Alison R. Lockwood isn’t a fast writer. It took her eight years to write her second novel, The Arsonist’s Last Words. But the length of time it took was obviously worth it; its starred Kirkus review called it “[a]n elegiac novel that deftly combines elements of investigative journalism and crime fiction.”
For her first novel, Lockwood followed the usual steps. “About 15 years ago, I went the traditional route of looking for a literary agent. I had my little stack of rejection slips. Eventually, I did get a literary agent interested in it, and she suggested some changes. And I went off the rails and rewrote the whole book, and I kind of killed it. I used the opinion of one person to totally change the vision of what I wanted to do with the book, and that told me I wasn’t really ready.”
So with her second book, she never even thought about submitting it to agents. “In the time I had started writing to the time I had finished, everything had pretty much changed in the publishing world,” she says. “The Kindle came out, and [book]stores were closing. I never even sent this book out to anybody. I just decided that I was going to do it on my own.” She figured that she had more than 20 years of marketing experience as a project manager for her husband’s small-business consultancy and for a travel-publication company—how hard could it be? “And, of course, it was very hard,” she says. “But I had a good time deciding what I was going to do with it.”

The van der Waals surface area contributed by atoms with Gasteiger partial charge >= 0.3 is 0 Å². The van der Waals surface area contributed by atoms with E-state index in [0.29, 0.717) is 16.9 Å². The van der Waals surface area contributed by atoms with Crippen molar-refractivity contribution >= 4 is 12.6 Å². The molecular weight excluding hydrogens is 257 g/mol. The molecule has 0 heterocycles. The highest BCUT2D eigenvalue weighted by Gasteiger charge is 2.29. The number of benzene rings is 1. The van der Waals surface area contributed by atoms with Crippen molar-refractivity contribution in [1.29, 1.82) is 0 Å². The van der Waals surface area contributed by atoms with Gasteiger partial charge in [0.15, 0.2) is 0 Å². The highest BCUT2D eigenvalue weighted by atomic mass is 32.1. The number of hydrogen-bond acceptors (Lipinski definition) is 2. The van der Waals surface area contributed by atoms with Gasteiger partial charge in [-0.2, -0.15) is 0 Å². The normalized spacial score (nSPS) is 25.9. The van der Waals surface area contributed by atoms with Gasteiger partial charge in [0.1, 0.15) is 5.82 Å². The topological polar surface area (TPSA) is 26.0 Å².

The narrative chronicles a major urban catastrophe—a devastating fire at the Parramore Plaza in Orlando, Fla., the author’s hometown—that may or may not be a work of sabotage. Reporter Juni Bruner investigates the incident, and the story is told in the form of audio transcripts, newspaper articles, obituaries and official documents. How did Lockwood, a one-time journalist, happen on this unusual structure? “I had started out writing obituaries in my first job, and right away, you know you’re looking for that one little hook for this person, and then you write the rest of the article. And in one sense, it’s appalling because you can’t reduce a person to one thing. But I’m always looking for the story behind the story, and that’s how the structure for the book came about.”
Were the events of September 11, 2001, the inspiration for the novel? “I was obsessed with 9/11,” she says. “You’re trying to solve this puzzle, and it’s too big and nobody’s got all the answers. You know the book Spoon River Anthology? That was one of my favorite books in high school, and so that was another theme of it: all those little poems that are kind of interrelated. A lot of my names in my book are stolen from that; they’re like Easter eggs.
“There are all these layers upon layers, which is what happens in a disaster,” she says. “Nobody ever knows the whole story.”
Lockwood is now hard at work on her next novel, about a con artist who lives in Algiers Point in New Orleans. She says that she jogged her memories of the location by using Google Earth to virtually walk its streets once again. Hopefully, readers won’t have to wait for it very long.